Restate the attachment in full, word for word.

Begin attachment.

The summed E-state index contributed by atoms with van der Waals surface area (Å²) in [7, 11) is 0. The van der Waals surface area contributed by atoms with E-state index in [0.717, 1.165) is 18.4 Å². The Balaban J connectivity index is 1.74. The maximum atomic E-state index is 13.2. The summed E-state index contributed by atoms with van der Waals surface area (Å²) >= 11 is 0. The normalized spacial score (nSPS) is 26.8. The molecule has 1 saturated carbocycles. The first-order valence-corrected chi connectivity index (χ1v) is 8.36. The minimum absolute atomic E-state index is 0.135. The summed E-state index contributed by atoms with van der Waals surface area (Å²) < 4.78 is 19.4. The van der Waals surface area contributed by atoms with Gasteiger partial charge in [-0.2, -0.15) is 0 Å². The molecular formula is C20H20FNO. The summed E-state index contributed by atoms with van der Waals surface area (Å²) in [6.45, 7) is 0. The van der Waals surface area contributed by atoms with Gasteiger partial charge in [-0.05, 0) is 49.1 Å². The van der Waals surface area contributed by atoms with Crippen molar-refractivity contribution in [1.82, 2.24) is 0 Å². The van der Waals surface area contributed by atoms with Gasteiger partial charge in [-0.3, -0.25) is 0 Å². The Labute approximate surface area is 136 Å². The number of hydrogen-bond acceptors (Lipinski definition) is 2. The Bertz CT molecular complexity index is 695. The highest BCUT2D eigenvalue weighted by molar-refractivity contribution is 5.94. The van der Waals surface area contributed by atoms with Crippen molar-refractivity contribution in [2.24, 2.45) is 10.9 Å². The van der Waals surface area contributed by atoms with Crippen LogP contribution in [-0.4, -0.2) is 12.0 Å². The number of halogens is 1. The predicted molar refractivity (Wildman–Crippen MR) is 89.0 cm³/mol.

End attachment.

The summed E-state index contributed by atoms with van der Waals surface area (Å²) in [7, 11) is 0. The van der Waals surface area contributed by atoms with E-state index in [0.717, 1.165) is 18.4 Å². The Balaban J connectivity index is 1.74. The maximum atomic E-state index is 13.2. The summed E-state index contributed by atoms with van der Waals surface area (Å²) >= 11 is 0. The normalized spacial score (nSPS) is 26.8. The molecule has 1 saturated carbocycles. The first-order valence-corrected chi connectivity index (χ1v) is 8.36. The minimum absolute atomic E-state index is 0.135. The summed E-state index contributed by atoms with van der Waals surface area (Å²) < 4.78 is 19.4. The van der Waals surface area contributed by atoms with Gasteiger partial charge in [-0.2, -0.15) is 0 Å². The molecular formula is C20H20FNO. The summed E-state index contributed by atoms with van der Waals surface area (Å²) in [6.45, 7) is 0. The van der Waals surface area contributed by atoms with Gasteiger partial charge in [-0.05, 0) is 49.1 Å². The van der Waals surface area contributed by atoms with Crippen molar-refractivity contribution in [1.82, 2.24) is 0 Å². The van der Waals surface area contributed by atoms with Gasteiger partial charge in [-0.3, -0.25) is 0 Å². The Labute approximate surface area is 136 Å². The number of hydrogen-bond acceptors (Lipinski definition) is 2. The Bertz CT molecular complexity index is 695. The highest BCUT2D eigenvalue weighted by molar-refractivity contribution is 5.94. The van der Waals surface area contributed by atoms with Crippen molar-refractivity contribution in [2.24, 2.45) is 10.9 Å². The van der Waals surface area contributed by atoms with Crippen LogP contribution in [-0.4, -0.2) is 12.0 Å². The number of halogens is 1. The predicted molar refractivity (Wildman–Crippen MR) is 89.0 cm³/mol.